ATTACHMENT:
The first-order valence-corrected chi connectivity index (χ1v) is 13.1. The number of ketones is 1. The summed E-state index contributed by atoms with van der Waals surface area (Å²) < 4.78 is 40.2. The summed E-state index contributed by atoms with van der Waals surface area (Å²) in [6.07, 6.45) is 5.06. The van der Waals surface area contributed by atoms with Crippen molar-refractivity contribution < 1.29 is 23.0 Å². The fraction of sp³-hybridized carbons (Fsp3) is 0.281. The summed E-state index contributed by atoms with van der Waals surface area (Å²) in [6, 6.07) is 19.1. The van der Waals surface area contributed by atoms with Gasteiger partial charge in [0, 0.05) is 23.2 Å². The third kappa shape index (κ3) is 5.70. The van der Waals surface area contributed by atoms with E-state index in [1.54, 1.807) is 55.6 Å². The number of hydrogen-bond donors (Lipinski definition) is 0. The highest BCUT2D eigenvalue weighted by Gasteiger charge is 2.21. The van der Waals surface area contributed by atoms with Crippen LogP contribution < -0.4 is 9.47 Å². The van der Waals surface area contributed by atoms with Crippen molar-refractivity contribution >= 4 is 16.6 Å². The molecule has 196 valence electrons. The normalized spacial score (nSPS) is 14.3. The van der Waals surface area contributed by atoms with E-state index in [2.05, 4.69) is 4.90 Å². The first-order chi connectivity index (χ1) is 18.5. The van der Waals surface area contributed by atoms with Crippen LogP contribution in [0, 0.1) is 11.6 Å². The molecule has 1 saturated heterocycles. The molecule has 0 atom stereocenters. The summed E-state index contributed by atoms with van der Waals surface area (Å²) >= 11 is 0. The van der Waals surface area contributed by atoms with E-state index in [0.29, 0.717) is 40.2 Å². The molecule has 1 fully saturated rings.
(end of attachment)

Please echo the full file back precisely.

The first-order valence-corrected chi connectivity index (χ1v) is 13.1. The number of ketones is 1. The summed E-state index contributed by atoms with van der Waals surface area (Å²) < 4.78 is 40.2. The summed E-state index contributed by atoms with van der Waals surface area (Å²) in [6.07, 6.45) is 5.06. The van der Waals surface area contributed by atoms with Crippen molar-refractivity contribution < 1.29 is 23.0 Å². The fraction of sp³-hybridized carbons (Fsp3) is 0.281. The summed E-state index contributed by atoms with van der Waals surface area (Å²) in [6, 6.07) is 19.1. The van der Waals surface area contributed by atoms with Gasteiger partial charge in [0, 0.05) is 23.2 Å². The third kappa shape index (κ3) is 5.70. The van der Waals surface area contributed by atoms with E-state index in [1.54, 1.807) is 55.6 Å². The number of hydrogen-bond donors (Lipinski definition) is 0. The highest BCUT2D eigenvalue weighted by Gasteiger charge is 2.21. The van der Waals surface area contributed by atoms with Crippen LogP contribution < -0.4 is 9.47 Å². The van der Waals surface area contributed by atoms with Crippen molar-refractivity contribution >= 4 is 16.6 Å². The molecule has 196 valence electrons. The normalized spacial score (nSPS) is 14.3. The van der Waals surface area contributed by atoms with E-state index in [2.05, 4.69) is 4.90 Å². The first-order chi connectivity index (χ1) is 18.5. The van der Waals surface area contributed by atoms with Crippen LogP contribution in [0, 0.1) is 11.6 Å². The molecule has 1 saturated heterocycles. The molecule has 0 atom stereocenters. The summed E-state index contributed by atoms with van der Waals surface area (Å²) >= 11 is 0. The van der Waals surface area contributed by atoms with E-state index in [0.29, 0.717) is 40.2 Å². The molecule has 1 fully saturated rings.